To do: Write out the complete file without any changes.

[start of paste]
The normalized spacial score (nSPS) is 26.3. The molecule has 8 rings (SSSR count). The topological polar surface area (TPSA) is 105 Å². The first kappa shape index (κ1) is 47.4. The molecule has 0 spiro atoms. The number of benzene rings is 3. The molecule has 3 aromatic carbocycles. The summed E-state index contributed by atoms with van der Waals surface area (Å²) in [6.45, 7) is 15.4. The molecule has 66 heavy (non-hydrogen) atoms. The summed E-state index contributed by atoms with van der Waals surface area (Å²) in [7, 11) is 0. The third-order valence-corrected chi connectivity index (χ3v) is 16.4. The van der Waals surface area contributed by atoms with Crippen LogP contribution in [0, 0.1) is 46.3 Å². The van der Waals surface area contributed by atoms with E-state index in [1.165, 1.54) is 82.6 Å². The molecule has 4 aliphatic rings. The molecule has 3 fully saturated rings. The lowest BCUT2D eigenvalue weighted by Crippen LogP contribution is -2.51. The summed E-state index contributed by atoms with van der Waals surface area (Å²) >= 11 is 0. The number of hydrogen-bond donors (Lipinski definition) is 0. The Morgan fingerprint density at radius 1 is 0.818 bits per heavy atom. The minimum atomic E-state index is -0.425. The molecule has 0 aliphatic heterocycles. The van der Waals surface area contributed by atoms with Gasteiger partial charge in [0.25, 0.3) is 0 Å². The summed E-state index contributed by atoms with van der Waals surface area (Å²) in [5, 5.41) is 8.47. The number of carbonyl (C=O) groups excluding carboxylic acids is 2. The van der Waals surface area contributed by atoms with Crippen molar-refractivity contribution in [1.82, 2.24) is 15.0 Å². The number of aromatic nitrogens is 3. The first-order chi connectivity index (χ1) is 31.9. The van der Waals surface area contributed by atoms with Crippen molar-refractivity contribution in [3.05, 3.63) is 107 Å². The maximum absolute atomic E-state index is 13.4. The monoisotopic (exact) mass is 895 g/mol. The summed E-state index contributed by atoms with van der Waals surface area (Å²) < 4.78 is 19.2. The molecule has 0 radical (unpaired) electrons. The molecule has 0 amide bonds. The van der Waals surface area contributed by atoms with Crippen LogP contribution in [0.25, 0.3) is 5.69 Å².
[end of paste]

The normalized spacial score (nSPS) is 26.3. The molecule has 8 rings (SSSR count). The topological polar surface area (TPSA) is 105 Å². The first kappa shape index (κ1) is 47.4. The molecule has 0 spiro atoms. The number of benzene rings is 3. The molecule has 3 aromatic carbocycles. The summed E-state index contributed by atoms with van der Waals surface area (Å²) in [6.45, 7) is 15.4. The molecule has 66 heavy (non-hydrogen) atoms. The summed E-state index contributed by atoms with van der Waals surface area (Å²) in [7, 11) is 0. The third-order valence-corrected chi connectivity index (χ3v) is 16.4. The van der Waals surface area contributed by atoms with Crippen LogP contribution in [0, 0.1) is 46.3 Å². The van der Waals surface area contributed by atoms with E-state index in [1.165, 1.54) is 82.6 Å². The molecule has 4 aliphatic rings. The molecule has 3 fully saturated rings. The lowest BCUT2D eigenvalue weighted by Crippen LogP contribution is -2.51. The summed E-state index contributed by atoms with van der Waals surface area (Å²) >= 11 is 0. The number of hydrogen-bond donors (Lipinski definition) is 0. The Morgan fingerprint density at radius 1 is 0.818 bits per heavy atom. The minimum atomic E-state index is -0.425. The molecule has 0 aliphatic heterocycles. The van der Waals surface area contributed by atoms with Gasteiger partial charge in [0.25, 0.3) is 0 Å². The summed E-state index contributed by atoms with van der Waals surface area (Å²) in [5, 5.41) is 8.47. The number of carbonyl (C=O) groups excluding carboxylic acids is 2. The van der Waals surface area contributed by atoms with Crippen molar-refractivity contribution in [1.82, 2.24) is 15.0 Å². The number of aromatic nitrogens is 3. The first-order chi connectivity index (χ1) is 31.9. The van der Waals surface area contributed by atoms with Crippen molar-refractivity contribution in [3.05, 3.63) is 107 Å². The maximum absolute atomic E-state index is 13.4. The monoisotopic (exact) mass is 895 g/mol. The summed E-state index contributed by atoms with van der Waals surface area (Å²) < 4.78 is 19.2. The molecule has 0 radical (unpaired) electrons. The molecule has 0 amide bonds. The van der Waals surface area contributed by atoms with Crippen LogP contribution in [0.25, 0.3) is 5.69 Å².